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Genesis mishap report released
Posted: Wed, Jun 14, 2006, 8:14 AM ET (1214 GMT)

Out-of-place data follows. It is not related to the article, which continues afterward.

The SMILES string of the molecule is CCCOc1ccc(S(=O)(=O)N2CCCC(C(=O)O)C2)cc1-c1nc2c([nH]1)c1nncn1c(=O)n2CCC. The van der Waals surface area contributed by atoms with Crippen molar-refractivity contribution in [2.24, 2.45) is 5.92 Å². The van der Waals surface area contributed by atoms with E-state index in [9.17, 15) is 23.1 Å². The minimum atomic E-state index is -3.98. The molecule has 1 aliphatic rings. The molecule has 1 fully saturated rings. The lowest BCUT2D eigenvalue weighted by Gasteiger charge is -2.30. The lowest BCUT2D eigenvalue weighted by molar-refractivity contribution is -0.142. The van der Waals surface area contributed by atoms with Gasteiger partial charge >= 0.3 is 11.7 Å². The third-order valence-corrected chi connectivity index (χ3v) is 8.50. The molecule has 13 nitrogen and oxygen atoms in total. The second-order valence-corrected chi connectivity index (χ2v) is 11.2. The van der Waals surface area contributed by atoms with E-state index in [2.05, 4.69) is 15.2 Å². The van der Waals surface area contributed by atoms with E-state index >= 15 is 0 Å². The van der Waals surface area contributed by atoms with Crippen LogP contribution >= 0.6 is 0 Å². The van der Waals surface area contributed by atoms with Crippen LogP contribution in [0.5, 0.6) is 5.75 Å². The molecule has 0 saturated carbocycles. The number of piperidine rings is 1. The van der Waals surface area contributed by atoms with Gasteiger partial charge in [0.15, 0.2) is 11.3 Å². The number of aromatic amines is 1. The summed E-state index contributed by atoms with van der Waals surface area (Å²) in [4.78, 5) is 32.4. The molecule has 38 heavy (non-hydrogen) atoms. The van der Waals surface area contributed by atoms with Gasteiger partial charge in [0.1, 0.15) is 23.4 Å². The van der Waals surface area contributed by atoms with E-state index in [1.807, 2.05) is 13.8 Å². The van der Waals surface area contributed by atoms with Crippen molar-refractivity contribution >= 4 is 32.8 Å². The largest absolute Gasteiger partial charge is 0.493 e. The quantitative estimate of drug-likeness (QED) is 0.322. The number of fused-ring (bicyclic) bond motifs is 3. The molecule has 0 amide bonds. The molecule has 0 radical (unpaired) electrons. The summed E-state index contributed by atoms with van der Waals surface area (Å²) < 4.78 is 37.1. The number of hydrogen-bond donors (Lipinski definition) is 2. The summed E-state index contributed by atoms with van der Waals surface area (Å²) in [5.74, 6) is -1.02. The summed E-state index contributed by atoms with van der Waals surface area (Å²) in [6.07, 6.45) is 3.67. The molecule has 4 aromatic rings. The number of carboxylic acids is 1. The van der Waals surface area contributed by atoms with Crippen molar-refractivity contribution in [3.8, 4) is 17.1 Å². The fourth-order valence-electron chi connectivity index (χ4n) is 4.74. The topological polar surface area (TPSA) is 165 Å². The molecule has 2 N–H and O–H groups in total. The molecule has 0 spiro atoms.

Genesis capsule crash site (NASA) Sensors that were installed upside down, coupled with faulty design and review processes that failed to catch the error, were the cause of the accident that caused NASA's Genesis spacecraft to crash in the Utah desert nearly two years ago, a NASA report released Tuesday concluded. The return capsule of Genesis, carrying solar wind samples collected by the spacecraft, was supposed to descend under parachutes over the Utah desert and be collected in midair on September 8, 2004. However, the capsule slammed into the desert floor when its parachutes failed to deploy. An investigation into the accident concluded the "G-switch sensors" in the capsule were installed in an inverted orientation because of a faulty design, and several reviews of the spacecraft failed to catch the error. The report blamed inadequate engineering management and systems engineering processes, exacerbated by NASA's "faster, better, cheaper" philosophy that reduced oversight by NASA personnel. Despite the crash of the capsule, many of the sample wafers carried by the capsule were successfully salvaged for studies by scientists.
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